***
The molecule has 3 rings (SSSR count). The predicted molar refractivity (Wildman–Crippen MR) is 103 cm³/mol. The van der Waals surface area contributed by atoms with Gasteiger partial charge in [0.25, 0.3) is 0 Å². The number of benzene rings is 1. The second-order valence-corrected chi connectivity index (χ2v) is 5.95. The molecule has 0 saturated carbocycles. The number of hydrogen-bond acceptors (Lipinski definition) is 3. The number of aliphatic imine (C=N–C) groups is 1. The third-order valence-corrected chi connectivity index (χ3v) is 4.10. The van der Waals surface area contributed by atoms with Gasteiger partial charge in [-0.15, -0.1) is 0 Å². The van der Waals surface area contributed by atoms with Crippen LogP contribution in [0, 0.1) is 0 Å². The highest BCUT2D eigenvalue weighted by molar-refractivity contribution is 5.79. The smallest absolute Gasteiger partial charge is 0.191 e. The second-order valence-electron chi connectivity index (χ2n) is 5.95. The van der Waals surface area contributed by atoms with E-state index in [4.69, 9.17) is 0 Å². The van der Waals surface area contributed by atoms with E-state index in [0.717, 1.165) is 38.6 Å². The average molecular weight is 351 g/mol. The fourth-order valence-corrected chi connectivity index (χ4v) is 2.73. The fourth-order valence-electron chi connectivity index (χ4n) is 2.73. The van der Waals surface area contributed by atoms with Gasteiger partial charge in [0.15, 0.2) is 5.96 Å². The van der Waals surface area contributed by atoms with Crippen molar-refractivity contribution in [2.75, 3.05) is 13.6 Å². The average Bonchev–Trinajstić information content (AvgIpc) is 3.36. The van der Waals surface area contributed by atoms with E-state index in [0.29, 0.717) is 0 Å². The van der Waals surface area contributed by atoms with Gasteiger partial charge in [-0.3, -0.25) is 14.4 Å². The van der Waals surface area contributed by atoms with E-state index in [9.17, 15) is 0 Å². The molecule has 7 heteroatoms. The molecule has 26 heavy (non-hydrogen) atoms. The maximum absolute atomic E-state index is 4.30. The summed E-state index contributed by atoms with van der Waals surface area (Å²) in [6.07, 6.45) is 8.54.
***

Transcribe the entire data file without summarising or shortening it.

The molecule has 3 rings (SSSR count). The predicted molar refractivity (Wildman–Crippen MR) is 103 cm³/mol. The van der Waals surface area contributed by atoms with Gasteiger partial charge in [0.25, 0.3) is 0 Å². The number of benzene rings is 1. The second-order valence-corrected chi connectivity index (χ2v) is 5.95. The molecule has 0 saturated carbocycles. The number of hydrogen-bond acceptors (Lipinski definition) is 3. The number of aliphatic imine (C=N–C) groups is 1. The third-order valence-corrected chi connectivity index (χ3v) is 4.10. The van der Waals surface area contributed by atoms with Gasteiger partial charge in [-0.15, -0.1) is 0 Å². The van der Waals surface area contributed by atoms with Crippen LogP contribution in [0, 0.1) is 0 Å². The highest BCUT2D eigenvalue weighted by molar-refractivity contribution is 5.79. The smallest absolute Gasteiger partial charge is 0.191 e. The second-order valence-electron chi connectivity index (χ2n) is 5.95. The van der Waals surface area contributed by atoms with E-state index in [4.69, 9.17) is 0 Å². The van der Waals surface area contributed by atoms with E-state index in [0.717, 1.165) is 38.6 Å². The average molecular weight is 351 g/mol. The fourth-order valence-corrected chi connectivity index (χ4v) is 2.73. The fourth-order valence-electron chi connectivity index (χ4n) is 2.73. The van der Waals surface area contributed by atoms with Gasteiger partial charge in [0.15, 0.2) is 5.96 Å². The van der Waals surface area contributed by atoms with Crippen molar-refractivity contribution in [2.75, 3.05) is 13.6 Å². The average Bonchev–Trinajstić information content (AvgIpc) is 3.36. The van der Waals surface area contributed by atoms with E-state index in [0.29, 0.717) is 0 Å². The van der Waals surface area contributed by atoms with Gasteiger partial charge in [-0.3, -0.25) is 14.4 Å². The van der Waals surface area contributed by atoms with E-state index in [9.17, 15) is 0 Å². The molecule has 7 heteroatoms. The molecule has 26 heavy (non-hydrogen) atoms. The maximum absolute atomic E-state index is 4.30. The summed E-state index contributed by atoms with van der Waals surface area (Å²) in [6.07, 6.45) is 8.54.